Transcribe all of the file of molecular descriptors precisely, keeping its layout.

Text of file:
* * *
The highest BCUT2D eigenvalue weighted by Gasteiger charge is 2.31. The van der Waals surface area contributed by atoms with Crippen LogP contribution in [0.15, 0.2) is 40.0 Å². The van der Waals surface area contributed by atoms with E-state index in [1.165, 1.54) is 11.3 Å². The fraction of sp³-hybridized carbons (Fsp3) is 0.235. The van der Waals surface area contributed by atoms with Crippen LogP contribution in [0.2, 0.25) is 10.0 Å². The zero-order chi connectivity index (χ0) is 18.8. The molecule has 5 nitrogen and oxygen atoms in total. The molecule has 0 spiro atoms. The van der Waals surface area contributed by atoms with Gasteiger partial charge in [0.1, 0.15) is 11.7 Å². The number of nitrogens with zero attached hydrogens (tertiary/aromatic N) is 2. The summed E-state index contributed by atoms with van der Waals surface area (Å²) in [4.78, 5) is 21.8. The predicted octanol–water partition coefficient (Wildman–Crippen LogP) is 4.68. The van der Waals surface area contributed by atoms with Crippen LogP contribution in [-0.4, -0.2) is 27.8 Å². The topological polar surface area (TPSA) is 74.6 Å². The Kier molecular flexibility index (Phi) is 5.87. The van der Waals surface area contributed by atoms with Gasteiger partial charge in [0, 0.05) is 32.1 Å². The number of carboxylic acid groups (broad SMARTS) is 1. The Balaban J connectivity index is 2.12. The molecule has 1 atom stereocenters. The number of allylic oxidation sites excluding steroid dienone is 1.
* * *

The highest BCUT2D eigenvalue weighted by Gasteiger charge is 2.31. The van der Waals surface area contributed by atoms with Crippen LogP contribution in [0.15, 0.2) is 40.0 Å². The van der Waals surface area contributed by atoms with E-state index in [1.165, 1.54) is 11.3 Å². The fraction of sp³-hybridized carbons (Fsp3) is 0.235. The van der Waals surface area contributed by atoms with Crippen LogP contribution in [0.2, 0.25) is 10.0 Å². The zero-order chi connectivity index (χ0) is 18.8. The molecule has 5 nitrogen and oxygen atoms in total. The molecule has 0 spiro atoms. The van der Waals surface area contributed by atoms with Gasteiger partial charge in [0.1, 0.15) is 11.7 Å². The number of nitrogens with zero attached hydrogens (tertiary/aromatic N) is 2. The summed E-state index contributed by atoms with van der Waals surface area (Å²) in [4.78, 5) is 21.8. The predicted octanol–water partition coefficient (Wildman–Crippen LogP) is 4.68. The van der Waals surface area contributed by atoms with Crippen LogP contribution in [-0.4, -0.2) is 27.8 Å². The topological polar surface area (TPSA) is 74.6 Å². The Kier molecular flexibility index (Phi) is 5.87. The van der Waals surface area contributed by atoms with Gasteiger partial charge in [0, 0.05) is 32.1 Å². The number of carboxylic acid groups (broad SMARTS) is 1. The Balaban J connectivity index is 2.12. The molecule has 1 atom stereocenters. The number of allylic oxidation sites excluding steroid dienone is 1.